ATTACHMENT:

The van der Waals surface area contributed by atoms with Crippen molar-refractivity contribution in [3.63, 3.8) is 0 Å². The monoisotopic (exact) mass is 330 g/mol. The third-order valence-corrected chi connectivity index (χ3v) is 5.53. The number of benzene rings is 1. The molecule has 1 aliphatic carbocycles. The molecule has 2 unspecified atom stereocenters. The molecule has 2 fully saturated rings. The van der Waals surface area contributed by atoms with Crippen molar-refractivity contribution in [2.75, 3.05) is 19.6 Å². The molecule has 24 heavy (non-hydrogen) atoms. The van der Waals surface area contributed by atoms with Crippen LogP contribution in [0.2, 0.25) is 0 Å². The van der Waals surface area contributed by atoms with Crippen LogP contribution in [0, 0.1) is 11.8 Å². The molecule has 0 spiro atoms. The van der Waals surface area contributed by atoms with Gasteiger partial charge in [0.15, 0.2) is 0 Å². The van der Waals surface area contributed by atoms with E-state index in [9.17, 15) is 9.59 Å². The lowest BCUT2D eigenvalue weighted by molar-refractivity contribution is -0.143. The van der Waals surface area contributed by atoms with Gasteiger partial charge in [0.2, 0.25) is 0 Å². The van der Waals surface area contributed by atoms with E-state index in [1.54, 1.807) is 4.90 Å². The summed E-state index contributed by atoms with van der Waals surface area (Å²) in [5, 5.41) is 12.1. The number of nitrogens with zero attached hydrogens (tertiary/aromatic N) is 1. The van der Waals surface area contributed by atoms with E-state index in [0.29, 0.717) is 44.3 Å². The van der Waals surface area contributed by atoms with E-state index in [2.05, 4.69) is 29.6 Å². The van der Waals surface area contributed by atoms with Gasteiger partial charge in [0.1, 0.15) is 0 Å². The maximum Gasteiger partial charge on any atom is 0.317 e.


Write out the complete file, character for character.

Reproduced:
The van der Waals surface area contributed by atoms with Crippen molar-refractivity contribution in [3.63, 3.8) is 0 Å². The monoisotopic (exact) mass is 330 g/mol. The third-order valence-corrected chi connectivity index (χ3v) is 5.53. The number of benzene rings is 1. The molecule has 1 aliphatic carbocycles. The molecule has 2 unspecified atom stereocenters. The molecule has 2 fully saturated rings. The van der Waals surface area contributed by atoms with Crippen molar-refractivity contribution in [2.75, 3.05) is 19.6 Å². The molecule has 24 heavy (non-hydrogen) atoms. The van der Waals surface area contributed by atoms with Crippen LogP contribution in [0.2, 0.25) is 0 Å². The van der Waals surface area contributed by atoms with Crippen LogP contribution in [0, 0.1) is 11.8 Å². The molecule has 0 spiro atoms. The van der Waals surface area contributed by atoms with Gasteiger partial charge in [0.15, 0.2) is 0 Å². The van der Waals surface area contributed by atoms with E-state index in [9.17, 15) is 9.59 Å². The lowest BCUT2D eigenvalue weighted by molar-refractivity contribution is -0.143. The van der Waals surface area contributed by atoms with Gasteiger partial charge in [0.2, 0.25) is 0 Å². The van der Waals surface area contributed by atoms with E-state index in [1.54, 1.807) is 4.90 Å². The summed E-state index contributed by atoms with van der Waals surface area (Å²) in [5, 5.41) is 12.1. The number of nitrogens with zero attached hydrogens (tertiary/aromatic N) is 1. The van der Waals surface area contributed by atoms with E-state index in [0.29, 0.717) is 44.3 Å². The van der Waals surface area contributed by atoms with E-state index in [2.05, 4.69) is 29.6 Å². The van der Waals surface area contributed by atoms with Gasteiger partial charge in [0.1, 0.15) is 0 Å². The maximum Gasteiger partial charge on any atom is 0.317 e.